• Shown as CTIA, available in second quarter 2007, the HTC Shift is a 1.8 pound UMPC with a 7 inch touchscreen display (to be used like a small tablet) and a QWERTY slide-out keyboard (to be used at an angle, like a laptop). The Shift combines 1 GB RAM and 30 GB HDD with 802.11g, Bluetooth 2.0, and HSDPA/UMTS/EDGE/GPRS/GSM wireless. Early reports suggest the Shift has an unusually good keyboard angle and feel for those who want an office-capable UMPC.

Since their introduction, UMPCs have struggled to find the right combination of form factor and features. Although most UMPCs run Windows XP (and now Vista), their small size limits their ability to serve as a true notebook (much less desktop) replacement. The best audience for a UMPC is someone who needs to stay connected and/or entertained on-the-go, but would find an ordinary PDA or smartphone too small or too limited.

The bottom line
Thus far, we have focused on features and capabilities rather than cost. For one thing, prices change so quickly that any comparisons made today will be irrelevant two months from now. Currently, ultralight notebook and tablet PC prices are roughly comparable; UMPCs are slightly less expensive -- but this may change. When your time to buy arrives, do your own comparison shopping. Look beyond the examples given here.

However, retail price is only one portion of total cost of ownership. In real life, one must also consider annual maintenance contracts, mobile device administration, and device repair/replacement. The cold hard truth is that the smaller the device and the more time it spends outside the office, the harder it is to manage and track, and the greater the risk of damage, loss, or theft. To that end, companies that invest heavily in mobile computing devices may wish to consider an asset tracking and recovery service like Computrace.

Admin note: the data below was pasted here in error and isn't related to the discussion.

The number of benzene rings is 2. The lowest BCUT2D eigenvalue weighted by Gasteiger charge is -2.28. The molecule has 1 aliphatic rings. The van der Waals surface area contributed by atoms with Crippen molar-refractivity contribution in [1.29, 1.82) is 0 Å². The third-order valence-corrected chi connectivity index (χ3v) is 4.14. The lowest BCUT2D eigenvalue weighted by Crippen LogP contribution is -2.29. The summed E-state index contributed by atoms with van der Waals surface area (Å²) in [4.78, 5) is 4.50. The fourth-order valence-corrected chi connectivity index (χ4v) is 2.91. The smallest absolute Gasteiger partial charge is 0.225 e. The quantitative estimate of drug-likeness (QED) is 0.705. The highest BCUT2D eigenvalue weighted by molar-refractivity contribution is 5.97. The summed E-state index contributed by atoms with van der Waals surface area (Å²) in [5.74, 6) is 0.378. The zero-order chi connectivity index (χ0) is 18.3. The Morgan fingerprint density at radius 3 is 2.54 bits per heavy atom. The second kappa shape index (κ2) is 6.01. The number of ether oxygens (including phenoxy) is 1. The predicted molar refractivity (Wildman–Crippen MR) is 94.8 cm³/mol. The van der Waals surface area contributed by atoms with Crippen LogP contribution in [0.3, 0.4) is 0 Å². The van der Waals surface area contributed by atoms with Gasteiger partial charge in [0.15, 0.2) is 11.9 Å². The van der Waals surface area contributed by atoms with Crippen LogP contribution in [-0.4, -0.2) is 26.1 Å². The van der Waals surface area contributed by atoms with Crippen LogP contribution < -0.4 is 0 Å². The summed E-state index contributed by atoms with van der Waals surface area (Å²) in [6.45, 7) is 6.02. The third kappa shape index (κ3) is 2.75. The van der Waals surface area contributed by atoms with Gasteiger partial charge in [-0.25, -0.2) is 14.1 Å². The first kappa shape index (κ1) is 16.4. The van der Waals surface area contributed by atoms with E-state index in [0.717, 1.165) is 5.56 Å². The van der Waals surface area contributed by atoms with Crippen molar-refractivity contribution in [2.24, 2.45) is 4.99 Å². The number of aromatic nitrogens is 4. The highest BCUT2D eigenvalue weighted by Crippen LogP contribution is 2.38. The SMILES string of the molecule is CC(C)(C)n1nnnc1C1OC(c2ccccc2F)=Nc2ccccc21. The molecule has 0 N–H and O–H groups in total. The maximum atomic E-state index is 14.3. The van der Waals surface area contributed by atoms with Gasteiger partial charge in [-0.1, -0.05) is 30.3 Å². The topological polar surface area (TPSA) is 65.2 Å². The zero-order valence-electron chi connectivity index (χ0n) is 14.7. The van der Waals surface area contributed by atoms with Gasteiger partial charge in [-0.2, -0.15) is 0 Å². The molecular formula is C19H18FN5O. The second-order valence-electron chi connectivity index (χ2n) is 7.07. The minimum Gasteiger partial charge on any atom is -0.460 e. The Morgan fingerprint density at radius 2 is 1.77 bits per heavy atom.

On the other hand, giving mobile workers the right tool for the job can pay numerous dividends, from improving customer service and reducing downtime to avoiding duplicate data entry and error. So look beyond conventional laptops when making your next mobile computing device purchase. As every mobile professional knows, one size definitely does NOT fit all.

About the author: Lisa Phifer is vice president of Core Competence Inc., a consulting firm specializing in network security and management technology. Phifer has been involved in the design, implementation, and evaluation of data communications, internetworking, security, and network management products for nearly 20 years. She teaches about wireless LANs and virtual private networking at industry conferences and has written extensively about network infrastructure and security technologies for numerous publications. She is also a site expert to and